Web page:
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Use LinkedIn to find prospects without being sleazy

“You are a mosquito in a nudist colony of opportunity,” said Kevin Knebl in his on-demand session on “LinkedIn for Huge Sales and Referrals Success!” at the NAPFA Spring Conference in May. He was referring to the opportunities that financial advisors—or anyone—can find using LinkedIn Sales Navigator. LinkedIn Sales Navigator is a paid service that Knebl views as inexpensive relative to the opportunities it offers. Knebl discussed how you can boost your prospecting using Sales Navigator after you improve your LinkedIn profile using the tips I wrote about in “Reboot your LinkedIn profile for better marketing!” in the NAPFA Advisor.

Connect with prospects on LinkedIn infographic

1. Search using LinkedIn Sales Navigator

LinkedIn is a “database on steroids,” said Knebl. Take advantage of that by filtering the 750 million people on LinkedIn by some of the couple dozen factors available using LinkedIn Sales Navigator. These include geography, titles, number of employees, language, industry, college, and more. Don’t forget to search on common interests, such as golf, skiing, or wine, said Knebl. Those are important because it’s much easier to start a conversation with someone when you share a common interest.

Look at the results of your search. You may pay particular attention, for example, to those who changed jobs recently, which may create a new need for advice. Or perhaps you prefer to focus on those who are more active on LinkedIn or who went to the same college as you.

You can save your search and get notified every day of any new individuals who fit those search criteria.

2. Start a conversation with someone in your target group

No one will hire you to manage their money without having a conversation with you, so Knebl said you should figure out how to start a conversation with a targeted message.

Do not start your email by asking, “Can I manage your money?” In fact, Knebl never mentioned anything financial in the sample message that he discussed in his session. Instead, he opened by mentioning commonalities, such living in the same state and enjoying the same sports, including golf. Then he offered to buy his prospect a cup of coffee to discuss golf courses if the prospect ever visits his area. This kind of opening will make a good first impression.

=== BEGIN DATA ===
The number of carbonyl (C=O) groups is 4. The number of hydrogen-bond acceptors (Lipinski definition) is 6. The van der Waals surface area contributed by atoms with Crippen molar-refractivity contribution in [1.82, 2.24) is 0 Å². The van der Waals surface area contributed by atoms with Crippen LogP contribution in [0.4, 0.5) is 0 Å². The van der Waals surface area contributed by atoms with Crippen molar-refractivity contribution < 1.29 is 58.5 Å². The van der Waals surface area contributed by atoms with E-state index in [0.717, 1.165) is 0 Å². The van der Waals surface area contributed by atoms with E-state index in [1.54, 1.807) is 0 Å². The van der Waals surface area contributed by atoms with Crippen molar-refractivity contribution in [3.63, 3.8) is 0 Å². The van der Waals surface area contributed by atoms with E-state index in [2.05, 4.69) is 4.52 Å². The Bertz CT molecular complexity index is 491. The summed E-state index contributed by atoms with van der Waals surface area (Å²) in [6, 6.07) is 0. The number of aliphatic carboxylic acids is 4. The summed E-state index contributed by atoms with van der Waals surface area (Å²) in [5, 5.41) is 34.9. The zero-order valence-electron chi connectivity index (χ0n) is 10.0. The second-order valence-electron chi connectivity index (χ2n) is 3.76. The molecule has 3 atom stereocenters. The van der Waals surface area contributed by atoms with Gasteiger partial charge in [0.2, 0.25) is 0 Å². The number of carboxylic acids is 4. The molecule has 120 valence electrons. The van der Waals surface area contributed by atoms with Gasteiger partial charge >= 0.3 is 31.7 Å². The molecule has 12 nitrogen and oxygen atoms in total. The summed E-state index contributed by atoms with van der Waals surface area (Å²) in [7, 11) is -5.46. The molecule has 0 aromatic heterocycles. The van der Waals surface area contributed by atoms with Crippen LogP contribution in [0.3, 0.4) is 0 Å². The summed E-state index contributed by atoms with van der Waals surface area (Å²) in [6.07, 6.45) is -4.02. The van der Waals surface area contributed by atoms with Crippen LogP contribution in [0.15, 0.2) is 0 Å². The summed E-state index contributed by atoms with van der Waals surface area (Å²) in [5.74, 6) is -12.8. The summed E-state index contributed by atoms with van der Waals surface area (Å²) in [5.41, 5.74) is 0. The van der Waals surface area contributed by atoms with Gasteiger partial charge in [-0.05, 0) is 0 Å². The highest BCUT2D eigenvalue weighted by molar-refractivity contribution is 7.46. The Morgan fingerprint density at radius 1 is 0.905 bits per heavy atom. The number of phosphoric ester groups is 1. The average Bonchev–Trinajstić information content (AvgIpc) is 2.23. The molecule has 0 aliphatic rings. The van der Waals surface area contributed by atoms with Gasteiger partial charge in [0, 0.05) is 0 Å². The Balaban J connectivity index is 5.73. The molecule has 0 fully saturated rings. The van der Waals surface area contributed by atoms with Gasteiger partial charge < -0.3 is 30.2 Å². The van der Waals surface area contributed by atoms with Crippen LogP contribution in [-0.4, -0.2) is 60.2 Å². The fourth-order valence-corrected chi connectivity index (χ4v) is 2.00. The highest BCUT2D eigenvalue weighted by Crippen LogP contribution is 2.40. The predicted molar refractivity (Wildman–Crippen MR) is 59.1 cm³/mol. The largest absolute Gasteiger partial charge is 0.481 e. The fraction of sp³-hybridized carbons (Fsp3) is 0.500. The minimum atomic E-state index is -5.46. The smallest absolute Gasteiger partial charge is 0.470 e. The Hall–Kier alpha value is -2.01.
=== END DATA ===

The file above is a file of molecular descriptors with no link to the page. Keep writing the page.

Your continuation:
Try it!

Try Knebl’s approach. See if it works for you. It’s unlikely to deliver instant results, but you may develop some relationships that could eventually evolve into new business for you.

As I finished up this article, I read an InvestmentNews article, “RIA marketing is getting more personal, transparent.” Knebl’s approach fits with this trend toward more personal marketing. The article quotes Tina Powell of C-Suite Social Media saying, “People want to do business with people they know and trust, and if you don’t put yourself out there and I’m not able to see every facet of your life, how am I going to know if I want to work with you?”

With Knebl’s approach, including his approach to LinkedIn profiles that I mentioned above, your prospects will get a fuller picture of your life than with traditional marketing. And they’ll certainly get a fuller picture than with old-fashioned cold calling, which was in the news when I wrote this, as Merrill Lynch ended the use of cold calling, which it had already put limits on.

 

 

 

Finding your best clients

Learning what works for you in winning clients is a good way to make your marketing more efficient and effective. I’ve described my approach on this blog. But two webinars by consultant Mary Cravets of Simply Get Clients inspired me to revisit this topic.

List marketing techniques and top clients

Cravets suggested that participants draw two columns on a piece of paper. In the left-hand column, list all of the marketing techniques that you use consistently or inconsistently, or that you’d like to try. In the right-hand column, list your top five clients.

Draw lines

The next step was for participants to draw a line from each top client to the technique in the left-hand column that brought them that client.  In other words, participants identify how they gained their best clients. That’s a great refinement on my original idea of analyzing all of my new clients in a given year. After all, wouldn’t you rather duplicate your best clients rather than your average clients?

For me, the visual impact of seeing the lines on my paper converging in one place was stunning. I tend to think of my newsletter and blog as major contributors to bringing me clients. But this exercise said that it’s really the internet and LinkedIn. Of course, my blog and newsletter are essential to my presence in both of those places.

Act on what you learn

The next step is to focus more on the techniques that bring you your best clients, and then do more of that. You should also deemphasize the less productive techniques, so you can win better clients with less effort.

In my case, the mix of ways I gained my top five clients was similar to how I gained all of my new clients last year. However, that might not be true for you, especially if you’ve tried new marketing techniques over the last year.